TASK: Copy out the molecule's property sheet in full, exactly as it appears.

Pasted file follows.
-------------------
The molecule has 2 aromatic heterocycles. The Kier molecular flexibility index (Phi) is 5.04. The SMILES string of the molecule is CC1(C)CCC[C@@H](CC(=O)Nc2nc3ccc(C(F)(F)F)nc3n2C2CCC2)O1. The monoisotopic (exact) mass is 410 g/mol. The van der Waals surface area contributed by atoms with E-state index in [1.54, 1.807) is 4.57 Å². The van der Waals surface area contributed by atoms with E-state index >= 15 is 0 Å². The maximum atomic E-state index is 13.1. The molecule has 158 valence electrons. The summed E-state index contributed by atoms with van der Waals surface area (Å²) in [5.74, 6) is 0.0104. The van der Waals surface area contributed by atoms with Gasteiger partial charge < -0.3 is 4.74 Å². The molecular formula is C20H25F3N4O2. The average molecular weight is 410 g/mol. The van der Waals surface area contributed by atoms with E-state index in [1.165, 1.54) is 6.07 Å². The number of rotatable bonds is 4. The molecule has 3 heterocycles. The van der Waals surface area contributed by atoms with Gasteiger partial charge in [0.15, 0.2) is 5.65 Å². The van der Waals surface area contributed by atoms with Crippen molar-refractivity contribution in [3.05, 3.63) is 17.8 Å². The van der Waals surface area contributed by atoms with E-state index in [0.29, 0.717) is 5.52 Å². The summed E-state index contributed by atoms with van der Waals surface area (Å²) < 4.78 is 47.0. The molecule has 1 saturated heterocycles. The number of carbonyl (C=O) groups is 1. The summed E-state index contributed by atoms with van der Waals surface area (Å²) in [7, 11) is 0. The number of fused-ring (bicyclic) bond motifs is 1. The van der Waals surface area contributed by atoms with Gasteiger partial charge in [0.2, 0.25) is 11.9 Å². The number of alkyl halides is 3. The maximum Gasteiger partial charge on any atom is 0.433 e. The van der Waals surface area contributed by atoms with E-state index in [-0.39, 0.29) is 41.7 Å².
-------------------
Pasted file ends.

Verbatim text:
The molecule has 2 aromatic heterocycles. The Kier molecular flexibility index (Phi) is 5.04. The SMILES string of the molecule is CC1(C)CCC[C@@H](CC(=O)Nc2nc3ccc(C(F)(F)F)nc3n2C2CCC2)O1. The monoisotopic (exact) mass is 410 g/mol. The van der Waals surface area contributed by atoms with E-state index in [1.54, 1.807) is 4.57 Å². The van der Waals surface area contributed by atoms with E-state index >= 15 is 0 Å². The maximum atomic E-state index is 13.1. The molecule has 158 valence electrons. The summed E-state index contributed by atoms with van der Waals surface area (Å²) in [5.74, 6) is 0.0104. The van der Waals surface area contributed by atoms with Gasteiger partial charge < -0.3 is 4.74 Å². The molecular formula is C20H25F3N4O2. The average molecular weight is 410 g/mol. The van der Waals surface area contributed by atoms with E-state index in [1.165, 1.54) is 6.07 Å². The number of rotatable bonds is 4. The molecule has 3 heterocycles. The van der Waals surface area contributed by atoms with Gasteiger partial charge in [0.15, 0.2) is 5.65 Å². The van der Waals surface area contributed by atoms with Crippen molar-refractivity contribution in [3.05, 3.63) is 17.8 Å². The van der Waals surface area contributed by atoms with E-state index in [0.29, 0.717) is 5.52 Å². The summed E-state index contributed by atoms with van der Waals surface area (Å²) < 4.78 is 47.0. The molecule has 1 saturated heterocycles. The number of carbonyl (C=O) groups is 1. The summed E-state index contributed by atoms with van der Waals surface area (Å²) in [7, 11) is 0. The number of fused-ring (bicyclic) bond motifs is 1. The van der Waals surface area contributed by atoms with Gasteiger partial charge in [0.2, 0.25) is 11.9 Å². The number of alkyl halides is 3. The maximum Gasteiger partial charge on any atom is 0.433 e. The van der Waals surface area contributed by atoms with E-state index in [-0.39, 0.29) is 41.7 Å².